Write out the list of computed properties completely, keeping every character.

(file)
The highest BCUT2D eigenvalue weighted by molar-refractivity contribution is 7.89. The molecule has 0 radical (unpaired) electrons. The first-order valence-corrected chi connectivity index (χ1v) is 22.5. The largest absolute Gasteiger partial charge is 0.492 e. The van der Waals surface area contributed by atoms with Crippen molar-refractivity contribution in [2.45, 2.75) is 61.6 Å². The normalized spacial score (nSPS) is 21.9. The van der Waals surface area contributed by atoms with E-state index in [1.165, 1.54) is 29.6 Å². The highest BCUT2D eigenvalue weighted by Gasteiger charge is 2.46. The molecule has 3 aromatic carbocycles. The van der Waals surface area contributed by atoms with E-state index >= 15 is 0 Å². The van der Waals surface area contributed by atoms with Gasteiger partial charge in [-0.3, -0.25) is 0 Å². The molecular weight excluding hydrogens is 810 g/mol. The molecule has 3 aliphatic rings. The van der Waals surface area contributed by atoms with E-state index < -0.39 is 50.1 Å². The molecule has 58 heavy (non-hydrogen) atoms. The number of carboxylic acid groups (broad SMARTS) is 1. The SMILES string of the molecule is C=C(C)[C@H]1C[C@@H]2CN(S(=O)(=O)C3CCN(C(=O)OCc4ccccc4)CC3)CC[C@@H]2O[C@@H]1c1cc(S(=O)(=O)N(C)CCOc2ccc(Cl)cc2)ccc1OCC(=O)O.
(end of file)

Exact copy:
The highest BCUT2D eigenvalue weighted by molar-refractivity contribution is 7.89. The molecule has 0 radical (unpaired) electrons. The first-order valence-corrected chi connectivity index (χ1v) is 22.5. The largest absolute Gasteiger partial charge is 0.492 e. The van der Waals surface area contributed by atoms with Crippen molar-refractivity contribution in [2.45, 2.75) is 61.6 Å². The normalized spacial score (nSPS) is 21.9. The van der Waals surface area contributed by atoms with E-state index in [1.165, 1.54) is 29.6 Å². The highest BCUT2D eigenvalue weighted by Gasteiger charge is 2.46. The molecule has 3 aromatic carbocycles. The van der Waals surface area contributed by atoms with E-state index >= 15 is 0 Å². The van der Waals surface area contributed by atoms with Gasteiger partial charge in [-0.3, -0.25) is 0 Å². The molecular weight excluding hydrogens is 810 g/mol. The molecule has 3 aliphatic rings. The van der Waals surface area contributed by atoms with E-state index < -0.39 is 50.1 Å². The molecule has 58 heavy (non-hydrogen) atoms. The number of carboxylic acid groups (broad SMARTS) is 1. The SMILES string of the molecule is C=C(C)[C@H]1C[C@@H]2CN(S(=O)(=O)C3CCN(C(=O)OCc4ccccc4)CC3)CC[C@@H]2O[C@@H]1c1cc(S(=O)(=O)N(C)CCOc2ccc(Cl)cc2)ccc1OCC(=O)O.